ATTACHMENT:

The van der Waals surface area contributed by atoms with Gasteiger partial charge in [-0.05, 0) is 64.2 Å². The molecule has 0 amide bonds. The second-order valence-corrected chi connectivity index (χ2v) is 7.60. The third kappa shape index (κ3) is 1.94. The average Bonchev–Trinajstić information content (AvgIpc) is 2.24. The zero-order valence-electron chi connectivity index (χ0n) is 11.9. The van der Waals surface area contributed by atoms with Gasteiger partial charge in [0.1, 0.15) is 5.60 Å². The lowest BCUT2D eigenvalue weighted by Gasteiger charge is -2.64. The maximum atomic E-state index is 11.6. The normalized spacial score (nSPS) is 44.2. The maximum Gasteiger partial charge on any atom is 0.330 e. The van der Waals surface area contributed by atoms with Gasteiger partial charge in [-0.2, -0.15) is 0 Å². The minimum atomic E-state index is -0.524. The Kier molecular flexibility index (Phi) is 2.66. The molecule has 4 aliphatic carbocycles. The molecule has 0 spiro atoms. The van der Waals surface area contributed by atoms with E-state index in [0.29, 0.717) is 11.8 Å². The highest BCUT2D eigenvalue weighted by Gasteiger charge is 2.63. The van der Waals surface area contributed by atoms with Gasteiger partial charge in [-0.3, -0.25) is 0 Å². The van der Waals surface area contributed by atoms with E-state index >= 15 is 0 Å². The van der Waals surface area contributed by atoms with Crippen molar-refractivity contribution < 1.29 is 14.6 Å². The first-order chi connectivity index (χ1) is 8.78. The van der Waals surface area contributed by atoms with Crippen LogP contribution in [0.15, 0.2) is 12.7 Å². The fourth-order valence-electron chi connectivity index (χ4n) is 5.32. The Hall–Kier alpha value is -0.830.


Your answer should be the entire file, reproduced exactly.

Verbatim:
The van der Waals surface area contributed by atoms with Gasteiger partial charge in [-0.05, 0) is 64.2 Å². The molecule has 0 amide bonds. The second-order valence-corrected chi connectivity index (χ2v) is 7.60. The third kappa shape index (κ3) is 1.94. The average Bonchev–Trinajstić information content (AvgIpc) is 2.24. The zero-order valence-electron chi connectivity index (χ0n) is 11.9. The van der Waals surface area contributed by atoms with Gasteiger partial charge in [0.1, 0.15) is 5.60 Å². The lowest BCUT2D eigenvalue weighted by Gasteiger charge is -2.64. The maximum atomic E-state index is 11.6. The normalized spacial score (nSPS) is 44.2. The maximum Gasteiger partial charge on any atom is 0.330 e. The van der Waals surface area contributed by atoms with Gasteiger partial charge in [-0.2, -0.15) is 0 Å². The minimum atomic E-state index is -0.524. The Kier molecular flexibility index (Phi) is 2.66. The molecule has 4 aliphatic carbocycles. The molecule has 0 spiro atoms. The van der Waals surface area contributed by atoms with E-state index in [0.29, 0.717) is 11.8 Å². The highest BCUT2D eigenvalue weighted by Gasteiger charge is 2.63. The van der Waals surface area contributed by atoms with Gasteiger partial charge in [-0.3, -0.25) is 0 Å². The van der Waals surface area contributed by atoms with E-state index >= 15 is 0 Å². The van der Waals surface area contributed by atoms with Crippen molar-refractivity contribution < 1.29 is 14.6 Å². The first-order chi connectivity index (χ1) is 8.78. The van der Waals surface area contributed by atoms with Crippen LogP contribution in [0.15, 0.2) is 12.7 Å². The fourth-order valence-electron chi connectivity index (χ4n) is 5.32. The Hall–Kier alpha value is -0.830.